Life is a funny thing sometimes, a fact that seems to be a common thread in a lot of my writing recently. Maybe it always has been and I’m just noticing it more than usual, maybe it’s actually getting stranger all the time, who knows? I’m just happy to get a reminder that “funny” and “strange” do not always equal “bad”.
A couple of weeks ago I wrote about a musical feud of sorts where it seemed as though most of the participants were competing with each other to see who could say the most ridiculous thing. I hesitated over that piece longer than I usually do with a post because, well, I’ve got quite a few friends who are musicians and didn’t want to unintentionally ruffle the feathers of any innocent party by calling attention to the silliness that sometimes goes with the music business.
Kind of funny (in a good way) that I abruptly come across something positive to talk about shortly after, almost like an antidote to the foolishness.
The fact that I even know about this is a funny thing in and of itself. As far as I know I’ve never been in the same room with any of the people involved in this story. One mutual friend, some social media later and … well, here I am telling you about it.
Back on September 12, an Alabama musician named Jay Hinkle was severely injured in a horrific motorcycle accident. The crash tragically cost him a leg and left him battling to recover from numerous other serious injuries to the extent that he remains hospitalized in Atlanta as of this writing. An awful story, the sort of situation that we’ve all at least heard about more times than we like to remember.
Let’s go back to the night before, when Hinkle met another performer from the area. Best I can try to explain it is that musicians are kind of like pilots. Get a couple of them together and they start talking, it’s laughs and war stories and the bond forms. If you’ve had/have a musician in your life, you know what I’m talking about, they’ll do it nearly every time.
Imagine then, when the morning after that brief encounter, you find out the guy you met the night before is fighting for his life after a crash. A lot of people would think to themselves “how awful”, they’d probably even try to find out more, maybe try to keep tabs on the situation in the days to come. That’d be the normal response, about what you or I would most likely do I think.
But I’m not sure how many times the word “normal” gets applied to Marc Kenney, the other musician in that brief meeting of kindred spirits the night before the accident. He has his own “funny way” of responding to things … he gets busy.
As he says “I try not to do things small for people I know”. Now right about here is where I figure the singer-songwriter with more than two decades of experience would insist that I say something about how a whole bunch of people wanted to help, so I’ll put that right here up front. But with Kenney leading the charge one phone call led to another. And that led to another. And to another.
And after some number of those calls, and some quick meetings, and some more calls … a benefit was born.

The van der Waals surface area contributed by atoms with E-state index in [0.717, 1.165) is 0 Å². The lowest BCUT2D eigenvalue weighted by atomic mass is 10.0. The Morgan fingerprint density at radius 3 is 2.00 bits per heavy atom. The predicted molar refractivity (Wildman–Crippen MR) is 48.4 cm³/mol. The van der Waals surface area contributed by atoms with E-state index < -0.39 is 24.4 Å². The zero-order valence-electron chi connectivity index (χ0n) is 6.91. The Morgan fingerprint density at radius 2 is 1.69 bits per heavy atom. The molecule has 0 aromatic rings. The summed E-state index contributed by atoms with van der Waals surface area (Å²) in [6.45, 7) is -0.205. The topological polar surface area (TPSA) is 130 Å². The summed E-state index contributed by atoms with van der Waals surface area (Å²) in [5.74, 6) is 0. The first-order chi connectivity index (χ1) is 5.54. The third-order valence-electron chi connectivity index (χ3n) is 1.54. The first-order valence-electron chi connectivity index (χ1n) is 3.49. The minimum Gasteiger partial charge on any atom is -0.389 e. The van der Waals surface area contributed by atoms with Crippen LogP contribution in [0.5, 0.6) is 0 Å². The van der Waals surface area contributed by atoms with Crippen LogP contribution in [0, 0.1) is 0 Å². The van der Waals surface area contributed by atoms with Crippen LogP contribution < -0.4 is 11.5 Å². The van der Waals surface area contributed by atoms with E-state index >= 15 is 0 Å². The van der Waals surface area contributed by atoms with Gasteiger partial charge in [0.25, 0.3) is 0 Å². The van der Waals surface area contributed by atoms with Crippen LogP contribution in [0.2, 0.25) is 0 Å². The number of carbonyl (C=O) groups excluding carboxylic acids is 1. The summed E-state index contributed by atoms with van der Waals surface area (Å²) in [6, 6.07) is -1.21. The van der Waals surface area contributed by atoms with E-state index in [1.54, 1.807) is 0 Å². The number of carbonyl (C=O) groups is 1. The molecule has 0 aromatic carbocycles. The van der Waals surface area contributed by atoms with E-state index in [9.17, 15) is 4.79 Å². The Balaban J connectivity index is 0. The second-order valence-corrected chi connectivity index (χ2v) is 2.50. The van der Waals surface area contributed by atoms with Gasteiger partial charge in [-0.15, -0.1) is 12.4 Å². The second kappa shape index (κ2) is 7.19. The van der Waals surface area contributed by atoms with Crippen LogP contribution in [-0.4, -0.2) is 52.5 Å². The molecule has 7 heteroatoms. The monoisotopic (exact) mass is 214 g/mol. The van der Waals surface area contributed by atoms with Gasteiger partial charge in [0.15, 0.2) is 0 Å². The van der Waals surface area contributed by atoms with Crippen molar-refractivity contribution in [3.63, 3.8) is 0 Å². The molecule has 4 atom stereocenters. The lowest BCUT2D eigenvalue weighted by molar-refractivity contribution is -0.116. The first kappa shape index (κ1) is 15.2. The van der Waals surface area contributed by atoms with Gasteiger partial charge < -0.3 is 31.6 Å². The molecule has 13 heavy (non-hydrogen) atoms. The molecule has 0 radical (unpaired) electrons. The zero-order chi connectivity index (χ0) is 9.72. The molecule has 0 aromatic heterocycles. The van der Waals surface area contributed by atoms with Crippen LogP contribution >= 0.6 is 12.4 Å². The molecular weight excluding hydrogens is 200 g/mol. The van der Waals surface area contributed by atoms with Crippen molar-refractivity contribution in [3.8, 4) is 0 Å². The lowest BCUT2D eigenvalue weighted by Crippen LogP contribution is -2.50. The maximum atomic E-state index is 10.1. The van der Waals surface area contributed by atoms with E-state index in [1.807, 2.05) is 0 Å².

And not just any benefit. Some 18 bands/artists – ranging from country to Southern rock to straight up in your face rock & roll – are scheduled to appear on November 3rd. There’s an antique car show, big competitive diesels, bikes, dragsters, poker runs, barbeque, a bar (for those over 21), even the General Lee will be on hand at the Event Center Downtown in Opelika, AL for an all day affair on November 3rd.
That draws me to another “funny thing” I noticed about this event. Now I grew up in a small southern town, so I know a little bit about benefit shows. I’ve seen car shows, I’ve seen enough gospel singings to save half the souls on the planet, I’ve seen more than a few “local Opry” shows. What I haven’t seen very often is an effort that brings together this many elements from a variety of sources, all with the same goal in mind.
A couple things I feel like I need to say here. First, I know full well that benefits and fundraising efforts aren’t unique, not by any means. Events for a similar purpose happen a lot, and with just as much enthusiasm and effort. I don’t mean to sell any of them short one iota. The other thing I want to make clear is that what’s important about the November 3rd benefit is helping somebody in need, not my own musings about what any of it means or how it strikes me.
What caught my eye initially was the selflessness and sense of community among the musicians (and others) involved in the effort. Coming on the heels of that silliness I mentioned at the outset, that really stood out to me. Then the closer I watched and saw how one thing after another seemed to come together to make this come to a good purpose in an awful situation, well … I can’t help but get the feeling that something special is happening in the little town of Opelika.
Thoughts and prayers with Jay Hinkle, his family & friends, and all the participants in the benefit effort.
Donations to the Jay Hinkle Benefit may be made at any area Wells Fargo Bank
To learn more about the event follow its page on Facebook
You can also offer your well wishes and support for Jay Hinkle on Facebook here
To find out how you can get involved with the benefit, contact Marc at 615-218-5614